Academic research has been foundational to progress in neural machine translation, according to Senior Deep Learning Engineer Chip Huyen. But, as she explained to the audience at SlatorCon San Francisco 2019, there are still discrepancies between research environments and industry realities.
Huyen’s own background is a mix of academia and industry; her résumé includes time at Netflix and experience teaching Tensorflow for Deep Learning Research at Stanford, her alma mater. In 2018, she joined NVIDIA, a company that builds the hardware that brings AI into production. NVIDIA is the inventor of the GPU, or graphics processing unit, which brings the raw computational power to AI.
Huyen opened her presentation by revisiting the transition from statistical, phrase-based machine translation to today’s neural machine translation (NMT) models and frameworks. She explained that while the output of older models might have been more predictable, it lacked the natural fluency of today’s neural models.
NMT, however, continues to have limitations. It typically requires massive amounts of data, and the translation quality tends to degrade the longer the sentence.
Huyen said that one main goal of current research is to decrease the reliance on data. “In research, we work with datasets that are millions of sentence pairs,” she said. “And when we work with our clients, we ask them how much data they have and they say, ‘A lot, like, 10,000 pairs.’ We say, ‘That’s not enough.’”
One method, which Huyen explored in a recent study, is to support training with monolingual data, rather than source language, to target language data.
Another option is leveraging similar languages that share common sub-words, and pairing a low-resource language with a high-resource language. In 2016, Google Translate did just that, pairing Azerbaijani, a low-resource language, with Turkish. This pairing improved Google Translate’s work from Azerbaijani into English. On a larger scale, it demonstrated the system’s ability to translate between pairs of languages it had not encountered previously.
Building on this success, the Google AI team published a research paper in July 2019 describing efforts to “[build] a universal neural machine translation (NMT) system capable of translating between any language pair.” The system was trained using over 25 billion examples and is capable of handling 103 languages.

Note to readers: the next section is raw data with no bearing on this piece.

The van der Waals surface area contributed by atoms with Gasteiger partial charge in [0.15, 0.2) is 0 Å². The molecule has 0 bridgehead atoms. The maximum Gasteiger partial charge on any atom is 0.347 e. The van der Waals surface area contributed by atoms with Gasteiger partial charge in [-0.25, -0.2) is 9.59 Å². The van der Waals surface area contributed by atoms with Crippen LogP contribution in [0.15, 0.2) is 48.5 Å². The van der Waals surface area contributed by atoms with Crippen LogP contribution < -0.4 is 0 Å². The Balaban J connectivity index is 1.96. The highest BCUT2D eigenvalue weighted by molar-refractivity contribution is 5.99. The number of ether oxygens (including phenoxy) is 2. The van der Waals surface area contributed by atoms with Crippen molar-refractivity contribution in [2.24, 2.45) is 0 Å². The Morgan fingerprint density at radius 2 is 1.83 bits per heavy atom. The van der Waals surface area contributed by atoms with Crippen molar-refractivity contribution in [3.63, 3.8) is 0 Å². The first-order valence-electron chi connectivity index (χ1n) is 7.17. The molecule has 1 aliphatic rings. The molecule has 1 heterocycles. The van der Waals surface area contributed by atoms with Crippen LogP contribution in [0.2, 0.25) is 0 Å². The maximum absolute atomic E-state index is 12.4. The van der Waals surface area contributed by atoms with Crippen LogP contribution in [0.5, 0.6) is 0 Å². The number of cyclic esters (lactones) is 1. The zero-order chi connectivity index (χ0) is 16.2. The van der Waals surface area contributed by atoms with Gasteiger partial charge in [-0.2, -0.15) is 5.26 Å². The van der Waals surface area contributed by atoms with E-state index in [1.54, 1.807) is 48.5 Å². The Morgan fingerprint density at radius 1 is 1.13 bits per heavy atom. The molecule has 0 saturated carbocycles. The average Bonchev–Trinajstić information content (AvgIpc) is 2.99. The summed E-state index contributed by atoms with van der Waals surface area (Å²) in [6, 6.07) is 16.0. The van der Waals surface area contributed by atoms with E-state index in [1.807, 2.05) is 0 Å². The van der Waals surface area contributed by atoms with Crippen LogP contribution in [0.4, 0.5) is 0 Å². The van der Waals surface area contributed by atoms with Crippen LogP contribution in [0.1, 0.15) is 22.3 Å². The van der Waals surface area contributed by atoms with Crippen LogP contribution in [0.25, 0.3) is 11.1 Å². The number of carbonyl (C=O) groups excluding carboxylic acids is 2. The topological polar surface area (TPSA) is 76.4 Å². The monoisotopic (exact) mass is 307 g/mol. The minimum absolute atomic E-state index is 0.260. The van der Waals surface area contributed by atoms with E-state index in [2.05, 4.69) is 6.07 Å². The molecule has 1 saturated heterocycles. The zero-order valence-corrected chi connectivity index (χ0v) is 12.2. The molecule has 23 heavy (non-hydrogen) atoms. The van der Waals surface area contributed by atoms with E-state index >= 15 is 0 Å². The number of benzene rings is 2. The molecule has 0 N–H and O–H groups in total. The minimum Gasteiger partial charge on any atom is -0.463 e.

In Reality, No Sentence Is Too Long
Increasing the memory of a neural system can condition it to handle longer sequences, which is important when NMT is used outside of research. “In industry, you can’t say, ‘This sentence is too long and we’re not going to translate it,’” Huyen said.
Huyen cited Transformer XL as one tool that is used to break long sentences into shorter sequences. As the system processes a text, Transformer XL then uses hidden states from the previous sentence to help with the current sequence. Using context rather than sentence representations as another input for the system can also help improve memory, she added.
As NMT becomes more refined, the need for effective quality evaluation techniques becomes more obvious.
ROUGE and BLEU, perhaps the most familiar method, measure n-gram overlapping; that is, how much reference text and the translated output overlap. (Another well-known technique, NIST, provides a weighted BLEU score.)
Although BLEU is still widely used in academia, Huyen pointed out that its reliance on reference text makes it impractical for industry use.
“You need to enumerate all of the possible translations, which is near-impossible”
“You need to enumerate all of the possible translations, which is near-impossible,” she said. Compounding the reference text requirement, BLEU does not take into account semantics, and does not map human judgment well.
Given the shortcomings of quality evaluation techniques like BLEU, quality estimation aims to predict the quality of machine translation output without using reference texts (e.g., to make it possible to estimate post-editing time). Huyen described quality estimation as “very under-explored in research,” noting that it seems to be “mostly driven from industry and not from academia.”
There are other hurdles as well. It is difficult to convince people of the merits of a new metric, and, at the moment, there is no real way of replicating human judgment, she explained.
Huyen’s own research has included developing a matrix to evaluate machine translation output without a reference text. The project, MT Evaluation Without Reference (MEWR), sought to evaluate translations by comparing their style and content to those of source sentences. The resulting fidelity score had a strong correlation with the corresponding BLEU score, and weaker correlations relative to fluency and human judgment.
Much of the current research on NMT is interrelated. One priority is to improve translations of entire documents. Focusing on the document as a whole may promote the use of new evaluation or estimation techniques, because BLEU tends to focus on quality on a sentence-by-sentence basis.
This could also allow systems to adapt to multiple domains within one dataset. “In research, all of our datasets are really well-defined, so you have datasets on news or sciences or movie dialogues,” Huyen said, “but in real life people have conversations about a variety of topics.”
Lastly, Huyen predicts the future may bring more opportunities for what she calls “hybrid human-machine translation.”
“Wherever I go, people keep asking me if AI is going to replace translators,” Huyen said. Based on the challenges MT still faces, she said, “I guess the answer is not yet.”
SCSF19 Presentation Chip (NVIDIA)